Georgie Moseley: Believe in Yourself and Make it Happen

“Vision without action is merely a dream, vision with action can change lives or even the world.”

There are some people who have clear visions of their futures, like some of you who have chosen to sign up to OSC distance learning. You have researched and chosen a specific course because you want to move into a specific career; this is inspiring. But then there are people like me – I left school without a vision of what I wanted to do or which career path I wanted to take. Throughout my life I moved through various job roles, an

d it wasn’t until I experienced life-changing circumstances that allowed me to see what it was that I wanted to do.
I was an average-class working mother with three children, living in Birmingham in an ex-council estate. We had two cars on the drive and was fortunate enough to be able to holiday to Europe each year; it was an ordinary but happy life. We lived to our means, but life was great and just getting comfortable.

Then in 2007, our lives changed forever. A week before his 7th birthday, my son, Harry, was diagnosed with cancer; an inoperable brain tumour in the centre of his brain. Radiotherapy wasn’t an option due to his age, either, and so chemo was the only option of treatment.

I gave up my career become Harry’s full-time carer. It wasn’t ideal, but I didn’t hesitate as I knew it was best for my son. As a mom it was very hard to watch, and I felt so helpless as I couldn’t fix him or patch him up like a parent should. All I could do was be by his side, which didn’t seem enough. But Harry was my inspiration throughout it all. He was so optimistic and never wallowed in his illness, even when we were told the tumour was still growing and the chemo had to be stopped.

When Harry became a little older, we were keen to try all possible options and so he began radiotherapy. Little did I know that this would be a key change in my life. It wasn’t until Harry met Robert Harley, a 55-year-old businessman and fellow cancer patient, that I saw the true spirit of my son: Robert was losing his battle to the same illness that Harry had. Reluctant to let him go, Harry turned to me and said “mom, if I was that poorly, you wouldn’t want people to not visit me because of how they’d feel? This is about Robert and I have to visit.” So young, yet so wise. Maybe the illness had made him more mature than his young years?

He was very quiet on the way home in the car until he finally piped up and said “mom, I have to help get Robert and people like me better. Not enough is being done and I really have to help and raise money for research.” Always encouraging my kids to follow their dreams I replied, “well, have a think of what you want to do and do it, Harry”.  Never did I imagine that what Harry was about to embark on would achieve so much.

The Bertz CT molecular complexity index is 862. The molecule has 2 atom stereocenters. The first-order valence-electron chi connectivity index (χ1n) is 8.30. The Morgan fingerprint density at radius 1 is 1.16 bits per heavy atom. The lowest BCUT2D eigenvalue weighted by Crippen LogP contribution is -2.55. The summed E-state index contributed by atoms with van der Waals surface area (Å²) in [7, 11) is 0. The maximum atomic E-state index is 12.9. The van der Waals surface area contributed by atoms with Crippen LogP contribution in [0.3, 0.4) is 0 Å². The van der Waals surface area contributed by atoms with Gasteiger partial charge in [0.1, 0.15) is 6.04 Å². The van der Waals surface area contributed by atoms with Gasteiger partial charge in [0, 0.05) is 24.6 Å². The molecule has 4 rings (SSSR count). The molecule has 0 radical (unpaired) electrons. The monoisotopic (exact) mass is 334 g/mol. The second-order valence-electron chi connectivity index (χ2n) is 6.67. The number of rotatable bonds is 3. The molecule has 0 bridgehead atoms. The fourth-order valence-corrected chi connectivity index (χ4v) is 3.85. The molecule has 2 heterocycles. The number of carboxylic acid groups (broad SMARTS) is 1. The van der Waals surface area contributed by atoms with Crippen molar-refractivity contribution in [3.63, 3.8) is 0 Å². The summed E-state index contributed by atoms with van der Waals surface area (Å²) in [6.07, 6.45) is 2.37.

Help Harry Help Others has had a large impact on the lives of cancer sufferers and their families but has had just as big of an effect on myself. Harry had an amazing outlook on life and rather than focus on the negatives in his life like being ill or the things his illness prevented him from doing, he focused on the positives of what he could do and didn’t let go of his goals, vision and dreams. Hard work and determination were key and that was all that he needed to make his vision a reality. His saying “believe in yourself and make it happen” and “I’m putting the CAN into cancer” will live with me always.
Harry gave me the strength, reality check and self-belief to continue with his work. His journey with cancer and the impact it had on our family gave me the vision of how Harry’s work could continue,  hence why I became founder and CEO of the Help Harry Help Others charity.

Harry should have celebrated his 18th birthday this year. I never got to see him grow up. I don’t know what he would look like now or sound like with a manly voice. Would he have gone to university? These questions I can’t answer. But what I do know is that he achieved great things and would want me to continue the hard work and live out my own dreams. So instead of cake and parties, I honour him with charity events and fulfilling his legacy. It’s all I can do for him now but I know it would make him happy. But simultaneously, it makes me happy.

This is the point to my writing. It’s great to have a vision and path that you want to follow. Keep that vision and do everything you can to make it happen. But if you don’t, that’s okay, too. Life can often throw us curveballs that we could never predict, but these curveballs may present opportunities in different ways.

Never give up and always believe. Harry “made it happen”… and we all can too.

You can find out more about the Help Harry Help Others story and how you can help on the website.

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Sharnie Carter

Georgie Moseley: Believe in Yourself and Make it Happen